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FORCE's eXamining the Relevance of Articles for You (XRAY) program looks behind the headlines of cancer news to help you understand what the research means for you. XRAY is a reliable source of hereditary cancer research-related news and information.
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Breast Cancer

121 through 130 of 251

Relevance: High

Strength of Science: High

Research Timeline: Post Approval

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Study : Can population-based DNA sequencing find more people at risk for hereditary cancers?

Relevance: High

Strength of Science: High

Research Timeline: Post Approval

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Most relevant for: Women over age 30

It is well documented that many BRCA mutation carriers are missed using current family history-based screening approaches. As a result, experts are beginning to call for population-based BRCA genetic testing—an organized effort to screen all women like we do for breast and cervical cancer.  A recent study looked at whether a population-based genetic testing approach would better identify mutation carriers compared with current practice. (11/17/18)

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Relevance: High

Quality of Writing: High

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Article : The importance of racial diversity in clinical trials

Relevance: High

Quality of Writing: High

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Most relevant for: People who are a member of a racial or ethnic minority group

This article by journalists Caroline Chen and Riley Wong looks at racial disparities between participation in clinical trials and the population of people with cancer. (11/6/18)

Este artículo está disponible en español.

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Relevance: High

Strength of Science: Medium-High

Research Timeline: Post Approval

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Study : Surgeon attitude impacts rate of genetic testing after a breast cancer diagnosis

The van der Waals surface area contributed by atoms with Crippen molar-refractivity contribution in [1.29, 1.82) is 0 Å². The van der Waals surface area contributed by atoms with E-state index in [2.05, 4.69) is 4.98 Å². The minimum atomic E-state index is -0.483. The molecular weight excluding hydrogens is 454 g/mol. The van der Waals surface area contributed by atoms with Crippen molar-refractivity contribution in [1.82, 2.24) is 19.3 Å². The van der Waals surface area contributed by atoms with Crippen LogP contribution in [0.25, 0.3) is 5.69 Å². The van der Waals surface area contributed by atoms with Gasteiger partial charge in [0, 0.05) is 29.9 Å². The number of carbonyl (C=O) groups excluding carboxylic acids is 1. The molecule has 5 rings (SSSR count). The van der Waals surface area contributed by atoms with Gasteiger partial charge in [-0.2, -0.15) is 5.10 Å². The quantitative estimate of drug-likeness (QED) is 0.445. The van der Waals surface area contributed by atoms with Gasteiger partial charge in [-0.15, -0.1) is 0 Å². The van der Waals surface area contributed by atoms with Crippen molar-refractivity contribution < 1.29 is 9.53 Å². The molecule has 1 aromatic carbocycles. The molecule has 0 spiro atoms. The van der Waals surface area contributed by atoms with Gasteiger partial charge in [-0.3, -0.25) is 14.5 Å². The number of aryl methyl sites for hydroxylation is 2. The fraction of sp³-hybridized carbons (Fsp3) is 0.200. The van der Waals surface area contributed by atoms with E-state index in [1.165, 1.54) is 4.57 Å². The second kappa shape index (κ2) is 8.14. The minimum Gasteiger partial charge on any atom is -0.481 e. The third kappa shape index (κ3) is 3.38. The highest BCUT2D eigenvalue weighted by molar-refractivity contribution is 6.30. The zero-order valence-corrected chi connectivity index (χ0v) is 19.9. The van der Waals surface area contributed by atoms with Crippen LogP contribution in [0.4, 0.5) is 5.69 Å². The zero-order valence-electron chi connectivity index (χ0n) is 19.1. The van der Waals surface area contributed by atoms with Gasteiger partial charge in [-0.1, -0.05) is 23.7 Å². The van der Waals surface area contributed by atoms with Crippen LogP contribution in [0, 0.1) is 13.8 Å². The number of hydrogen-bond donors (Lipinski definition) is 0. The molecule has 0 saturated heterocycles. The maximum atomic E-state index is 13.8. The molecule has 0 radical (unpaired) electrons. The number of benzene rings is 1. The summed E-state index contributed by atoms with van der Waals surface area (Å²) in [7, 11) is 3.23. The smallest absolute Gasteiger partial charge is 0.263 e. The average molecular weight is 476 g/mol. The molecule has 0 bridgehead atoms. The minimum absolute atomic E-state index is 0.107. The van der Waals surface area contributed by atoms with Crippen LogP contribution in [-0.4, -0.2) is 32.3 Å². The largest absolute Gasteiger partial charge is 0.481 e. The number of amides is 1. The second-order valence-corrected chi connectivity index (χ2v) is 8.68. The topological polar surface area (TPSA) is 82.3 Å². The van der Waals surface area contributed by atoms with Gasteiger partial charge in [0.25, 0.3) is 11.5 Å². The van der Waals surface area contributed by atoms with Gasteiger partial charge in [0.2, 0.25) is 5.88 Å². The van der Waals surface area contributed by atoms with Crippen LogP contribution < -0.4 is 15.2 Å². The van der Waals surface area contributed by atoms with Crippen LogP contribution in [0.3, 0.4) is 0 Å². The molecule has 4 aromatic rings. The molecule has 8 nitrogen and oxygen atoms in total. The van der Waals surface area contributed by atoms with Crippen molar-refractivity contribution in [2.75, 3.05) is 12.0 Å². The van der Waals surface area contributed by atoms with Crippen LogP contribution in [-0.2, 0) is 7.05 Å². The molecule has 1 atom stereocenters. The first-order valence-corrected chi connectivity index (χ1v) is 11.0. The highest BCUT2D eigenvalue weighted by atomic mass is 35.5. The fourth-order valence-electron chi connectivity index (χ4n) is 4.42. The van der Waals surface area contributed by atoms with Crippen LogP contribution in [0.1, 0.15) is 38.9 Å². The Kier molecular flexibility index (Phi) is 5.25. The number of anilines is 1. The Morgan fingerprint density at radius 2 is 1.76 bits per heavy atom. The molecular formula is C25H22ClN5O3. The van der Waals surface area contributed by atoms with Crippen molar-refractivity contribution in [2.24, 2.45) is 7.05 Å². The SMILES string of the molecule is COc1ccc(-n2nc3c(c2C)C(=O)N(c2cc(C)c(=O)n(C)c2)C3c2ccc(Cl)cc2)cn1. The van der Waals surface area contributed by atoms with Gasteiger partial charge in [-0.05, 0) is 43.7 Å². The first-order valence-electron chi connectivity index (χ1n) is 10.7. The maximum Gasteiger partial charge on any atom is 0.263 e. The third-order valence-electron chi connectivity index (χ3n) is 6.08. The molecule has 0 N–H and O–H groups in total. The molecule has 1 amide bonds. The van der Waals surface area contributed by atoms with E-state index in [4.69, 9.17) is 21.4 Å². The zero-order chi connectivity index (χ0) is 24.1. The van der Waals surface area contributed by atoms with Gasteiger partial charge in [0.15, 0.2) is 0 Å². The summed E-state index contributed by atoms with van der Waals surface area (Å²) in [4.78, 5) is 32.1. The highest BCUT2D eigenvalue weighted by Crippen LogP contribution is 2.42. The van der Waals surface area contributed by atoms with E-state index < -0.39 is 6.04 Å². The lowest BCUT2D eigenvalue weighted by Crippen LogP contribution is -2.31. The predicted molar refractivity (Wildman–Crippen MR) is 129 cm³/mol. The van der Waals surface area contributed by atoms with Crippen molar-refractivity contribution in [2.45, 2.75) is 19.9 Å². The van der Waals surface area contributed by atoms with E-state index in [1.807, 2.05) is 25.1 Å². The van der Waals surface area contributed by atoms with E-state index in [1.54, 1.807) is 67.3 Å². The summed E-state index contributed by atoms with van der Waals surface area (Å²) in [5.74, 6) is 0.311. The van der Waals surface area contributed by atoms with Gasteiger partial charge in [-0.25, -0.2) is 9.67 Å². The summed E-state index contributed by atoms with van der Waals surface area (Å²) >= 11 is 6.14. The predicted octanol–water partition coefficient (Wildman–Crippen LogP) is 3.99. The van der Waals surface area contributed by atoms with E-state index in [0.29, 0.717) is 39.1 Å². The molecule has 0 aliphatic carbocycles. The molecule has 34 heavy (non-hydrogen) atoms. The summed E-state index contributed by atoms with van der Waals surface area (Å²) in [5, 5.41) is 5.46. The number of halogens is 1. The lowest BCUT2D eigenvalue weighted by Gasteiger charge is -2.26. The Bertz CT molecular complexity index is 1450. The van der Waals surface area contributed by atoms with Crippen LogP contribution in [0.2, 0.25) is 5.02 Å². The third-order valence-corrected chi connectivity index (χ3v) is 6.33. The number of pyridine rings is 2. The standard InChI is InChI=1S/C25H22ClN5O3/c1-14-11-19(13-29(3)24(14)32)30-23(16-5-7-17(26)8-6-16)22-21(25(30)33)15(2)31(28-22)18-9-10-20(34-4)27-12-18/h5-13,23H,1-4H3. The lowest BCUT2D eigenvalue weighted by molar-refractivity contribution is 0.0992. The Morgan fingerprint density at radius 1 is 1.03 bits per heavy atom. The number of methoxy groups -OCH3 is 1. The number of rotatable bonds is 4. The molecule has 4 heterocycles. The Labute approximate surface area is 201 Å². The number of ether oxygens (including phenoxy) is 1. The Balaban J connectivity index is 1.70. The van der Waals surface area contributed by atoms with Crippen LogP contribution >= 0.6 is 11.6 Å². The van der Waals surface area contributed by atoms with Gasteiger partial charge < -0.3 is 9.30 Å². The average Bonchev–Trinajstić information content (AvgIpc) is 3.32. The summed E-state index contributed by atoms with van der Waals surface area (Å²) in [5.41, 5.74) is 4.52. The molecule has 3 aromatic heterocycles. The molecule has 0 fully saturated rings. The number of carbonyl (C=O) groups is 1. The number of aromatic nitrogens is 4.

Relevance: High

Strength of Science: Medium-High

Research Timeline: Post Approval

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Most relevant for: Young women diagnosed with breast cancer who have not yet had genetic testing

A study in JAMA Surgery this year examined the factors that impact genetic testing after a breast cancer diagnosis. This study suggests that the attitudes of attending surgeons about genetic testing have the most impact on whether patients receive testing. (10/6/18)

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Relevance: Medium-Low

Strength of Science: Medium

Research Timeline: Human Research

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Study : A new method for determining whether genetic variants in BRCA1 increase cancer risk

Relevance: Medium-Low

Strength of Science: Medium

Research Timeline: Human Research

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Most relevant for: People who have a Variant of Uncertain Significance in a gene associated with cancer risk.

Ever since BRCA1 was discovered, researchers have been trying to understand which of the thousands of possible DNA changes in this gene increase cancer risk and which are harmless changes.  A new study in Nature reports how a cutting-edge technology called “genome editing” may be used to classify changes—known as variants of uncertain significance-in BRCA1 as harmful or harmless. Once validated, this same technology may be used to classify variants in other genes. (9/29/18)

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Relevance: Medium-High

Quality of Writing: Medium-High

Article : Cancer experience in families affects decision making

Relevance: Medium-High

Quality of Writing: Medium-High

Most relevant for: Women with an inherited mutation linked to increased risk for cancer

Women with inherited mutations in genes that increase breast and ovarian cancer risk have an additional challenge: coping with how those mutations impact their families and how a family member’s cancer experience can shape their own perception. In a recent U.S. News and World Report article, Elaine Howley explores how a woman's decisions about healthcare, cancer prevention and treatment are affected by experience with cancer in the family. (9/25/18)

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Relevance: Medium-High